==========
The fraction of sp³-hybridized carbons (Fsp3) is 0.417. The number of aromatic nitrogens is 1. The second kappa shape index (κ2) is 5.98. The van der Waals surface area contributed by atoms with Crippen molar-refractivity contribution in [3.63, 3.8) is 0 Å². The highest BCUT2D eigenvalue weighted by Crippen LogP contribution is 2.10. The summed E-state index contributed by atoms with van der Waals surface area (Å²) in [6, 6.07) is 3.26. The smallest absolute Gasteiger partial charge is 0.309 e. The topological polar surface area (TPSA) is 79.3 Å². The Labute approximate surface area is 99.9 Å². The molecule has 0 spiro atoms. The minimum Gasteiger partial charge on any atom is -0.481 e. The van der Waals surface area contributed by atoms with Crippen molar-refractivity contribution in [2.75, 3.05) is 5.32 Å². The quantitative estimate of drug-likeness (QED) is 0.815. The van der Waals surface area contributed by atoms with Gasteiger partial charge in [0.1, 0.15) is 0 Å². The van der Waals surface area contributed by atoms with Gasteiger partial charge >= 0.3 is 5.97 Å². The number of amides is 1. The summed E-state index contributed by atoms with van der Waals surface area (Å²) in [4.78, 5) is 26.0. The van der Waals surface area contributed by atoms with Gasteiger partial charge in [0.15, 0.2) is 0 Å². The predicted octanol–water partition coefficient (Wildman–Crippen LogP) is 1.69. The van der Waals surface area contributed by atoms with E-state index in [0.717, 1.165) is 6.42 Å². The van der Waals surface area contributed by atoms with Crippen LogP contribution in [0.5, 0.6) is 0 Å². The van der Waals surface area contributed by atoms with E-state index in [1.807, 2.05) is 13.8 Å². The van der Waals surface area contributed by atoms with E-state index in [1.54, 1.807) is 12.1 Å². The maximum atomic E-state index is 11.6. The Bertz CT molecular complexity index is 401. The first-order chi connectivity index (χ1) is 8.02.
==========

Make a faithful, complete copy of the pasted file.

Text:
The fraction of sp³-hybridized carbons (Fsp3) is 0.417. The number of aromatic nitrogens is 1. The second kappa shape index (κ2) is 5.98. The van der Waals surface area contributed by atoms with Crippen molar-refractivity contribution in [3.63, 3.8) is 0 Å². The highest BCUT2D eigenvalue weighted by Crippen LogP contribution is 2.10. The summed E-state index contributed by atoms with van der Waals surface area (Å²) in [6, 6.07) is 3.26. The smallest absolute Gasteiger partial charge is 0.309 e. The topological polar surface area (TPSA) is 79.3 Å². The Labute approximate surface area is 99.9 Å². The molecule has 0 spiro atoms. The minimum Gasteiger partial charge on any atom is -0.481 e. The van der Waals surface area contributed by atoms with Crippen molar-refractivity contribution in [2.75, 3.05) is 5.32 Å². The quantitative estimate of drug-likeness (QED) is 0.815. The van der Waals surface area contributed by atoms with Gasteiger partial charge in [0.1, 0.15) is 0 Å². The van der Waals surface area contributed by atoms with Gasteiger partial charge >= 0.3 is 5.97 Å². The number of amides is 1. The summed E-state index contributed by atoms with van der Waals surface area (Å²) in [4.78, 5) is 26.0. The van der Waals surface area contributed by atoms with Gasteiger partial charge in [0.15, 0.2) is 0 Å². The predicted octanol–water partition coefficient (Wildman–Crippen LogP) is 1.69. The van der Waals surface area contributed by atoms with E-state index in [0.717, 1.165) is 6.42 Å². The van der Waals surface area contributed by atoms with Crippen LogP contribution in [0.5, 0.6) is 0 Å². The van der Waals surface area contributed by atoms with E-state index in [1.807, 2.05) is 13.8 Å². The van der Waals surface area contributed by atoms with E-state index in [1.54, 1.807) is 12.1 Å². The maximum atomic E-state index is 11.6. The Bertz CT molecular complexity index is 401. The first-order chi connectivity index (χ1) is 8.02.